That’s an interesting thought: let’s extend that notion into our contemporary lives. If you need a do-over, you probably did something that you now wish undone. I’m pretty sure each of us can think of at least one recent example of such a thing, perhaps even since breakfast today. We could and should aspire never to commit acts that need re-doing, but that’s a mug’s game. As we proclaim in the Lutheran liturgy, “We are in bondage to sin and cannot free ourselves. We have sinned . . . in thought, word, and deed, by what we have done, and by what we have left undone.” That’s why worship in our tradition begins with the confession of sins. The Psalmist in today’s reading understood that.

Out of the depths I cry to you, O Lord.
Lord hear my voice!
Let your ears be attentive to the voice of my supplications!
If you, O Lord, should mark iniquities,
Lord, who could stand?

The two most striking aspects of these verses for me are, first, the recognition of the prevalence of sin—”If you, O Lord, should mark iniquities, Lord who could stand?”—and, second, the pain that recognition causes for the Psalmist, who cries “Out of the depths.”

It’s remarkable that, knowing the pain caused by our sins, we continue to commit them, but we do. So the question becomes how to respond to that fact about our nature and our lives.

Unfortunately, the do-over isn’t an option. Our contemporary lives are more complicated than kickball, and we can’t actually exercise control over the laws of space and time. We can’t roll the clock back, restore the universe to its exact status before we sinned, and resume play. We can’t take back hurtful words or unthink a jealous thought, or erase an unkind act, or go back and do something we should have done. If we are going to experience a do-over, it has to come in some other form.

Christians call that other form “forgiveness.” The Psalmist is our guide again, for just after the opening verses of the reading today that lament the multitude of our sins the Psalm continues: “But there is forgiveness with you, so that you may be revered.” Again, at the conclusion of the Psalm we read:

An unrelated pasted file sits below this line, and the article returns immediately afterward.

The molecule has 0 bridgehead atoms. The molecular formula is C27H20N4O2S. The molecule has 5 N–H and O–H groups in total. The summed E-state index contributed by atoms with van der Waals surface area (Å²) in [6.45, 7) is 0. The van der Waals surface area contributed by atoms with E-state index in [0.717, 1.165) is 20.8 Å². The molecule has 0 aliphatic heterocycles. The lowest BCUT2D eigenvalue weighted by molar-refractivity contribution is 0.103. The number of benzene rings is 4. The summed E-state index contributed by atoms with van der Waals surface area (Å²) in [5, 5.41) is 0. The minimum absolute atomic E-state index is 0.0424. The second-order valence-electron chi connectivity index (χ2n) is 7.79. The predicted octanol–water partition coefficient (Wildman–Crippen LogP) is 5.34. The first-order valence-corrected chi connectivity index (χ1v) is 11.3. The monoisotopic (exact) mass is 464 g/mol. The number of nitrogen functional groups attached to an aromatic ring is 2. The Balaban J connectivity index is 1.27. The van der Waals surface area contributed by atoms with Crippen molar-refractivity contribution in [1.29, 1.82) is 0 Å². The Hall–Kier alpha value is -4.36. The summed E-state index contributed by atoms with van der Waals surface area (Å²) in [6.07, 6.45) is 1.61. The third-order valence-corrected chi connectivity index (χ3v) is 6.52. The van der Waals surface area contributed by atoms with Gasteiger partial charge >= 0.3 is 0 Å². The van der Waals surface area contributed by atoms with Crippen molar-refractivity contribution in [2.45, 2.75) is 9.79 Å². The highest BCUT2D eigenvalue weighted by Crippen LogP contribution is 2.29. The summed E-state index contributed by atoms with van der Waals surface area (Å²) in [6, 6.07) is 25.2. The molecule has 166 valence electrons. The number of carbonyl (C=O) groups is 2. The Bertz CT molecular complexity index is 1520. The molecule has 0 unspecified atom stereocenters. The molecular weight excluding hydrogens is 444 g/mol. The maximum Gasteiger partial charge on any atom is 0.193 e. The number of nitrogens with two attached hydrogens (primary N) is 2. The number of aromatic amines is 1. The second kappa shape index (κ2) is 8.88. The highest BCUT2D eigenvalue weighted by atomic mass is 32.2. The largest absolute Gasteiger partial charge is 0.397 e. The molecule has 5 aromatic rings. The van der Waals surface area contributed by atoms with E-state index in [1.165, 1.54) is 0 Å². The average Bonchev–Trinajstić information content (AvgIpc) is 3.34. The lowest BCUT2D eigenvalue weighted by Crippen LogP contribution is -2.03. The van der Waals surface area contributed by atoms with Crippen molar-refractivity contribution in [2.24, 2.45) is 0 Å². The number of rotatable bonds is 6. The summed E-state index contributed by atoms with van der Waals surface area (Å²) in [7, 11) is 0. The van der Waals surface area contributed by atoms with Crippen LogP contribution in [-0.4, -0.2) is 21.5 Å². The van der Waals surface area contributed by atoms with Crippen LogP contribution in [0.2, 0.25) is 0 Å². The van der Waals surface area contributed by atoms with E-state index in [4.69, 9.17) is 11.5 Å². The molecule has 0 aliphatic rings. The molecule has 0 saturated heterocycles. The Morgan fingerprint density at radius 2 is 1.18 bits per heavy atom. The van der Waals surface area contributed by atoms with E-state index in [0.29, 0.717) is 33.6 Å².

O Israel, hope in the Lord!
For with the Lord there is steadfast love,
And with him is great power to redeem.
It is he who will redeem Israel from all its iniquities.

Forgiveness isn’t a do-over. God doesn’t say to us, “Here, let me reverse the flow of time, take you back to the moment of your sin, and give you another chance to behave differently than you did.” Forgiveness is a more radical act because without going back and undoing the act itself it forgives the sin associated with it. The past remains, the act stands, but the burden of the sin associated with it is lifted. Forgiveness is forward looking, not retrospective because it focuses not on going back and changing what happened but rather, through an act of grace born of divine love, to enable the sinner to lead life anew.

Think about what this means for our lives.  If it weren’t for forgiveness we would spend all of our time where the Psalmist begins Psalm 130: in the depths, mired in sin and burdened by our iniquity. But we believe in, and through the gift of grace experience, forgiveness, not because we deserve it but because God loves us.

The NRSV Bible titles Psalm 130, “Waiting for Divine Redemption,” and in the middle of today’s reading the Psalmist waits for the Lord:

My soul waits, and in his word I hope:
for the Lord
More than those who watch for the morning.

We needn’t wait for the Lord.  He awaits us in the person of Jesus, whose death on the cross sealed our redemption and who welcomes our heartfelt prayers and supplications. This takes us way beyond the do-over. Whether in the public confession and absolution during worship or in our private prayer lives we are invited to acknowledge our sins, to seek forgiveness, and to experience God’s loving response. It is a blessed assurance.

Amen,

David R. Anderson ’74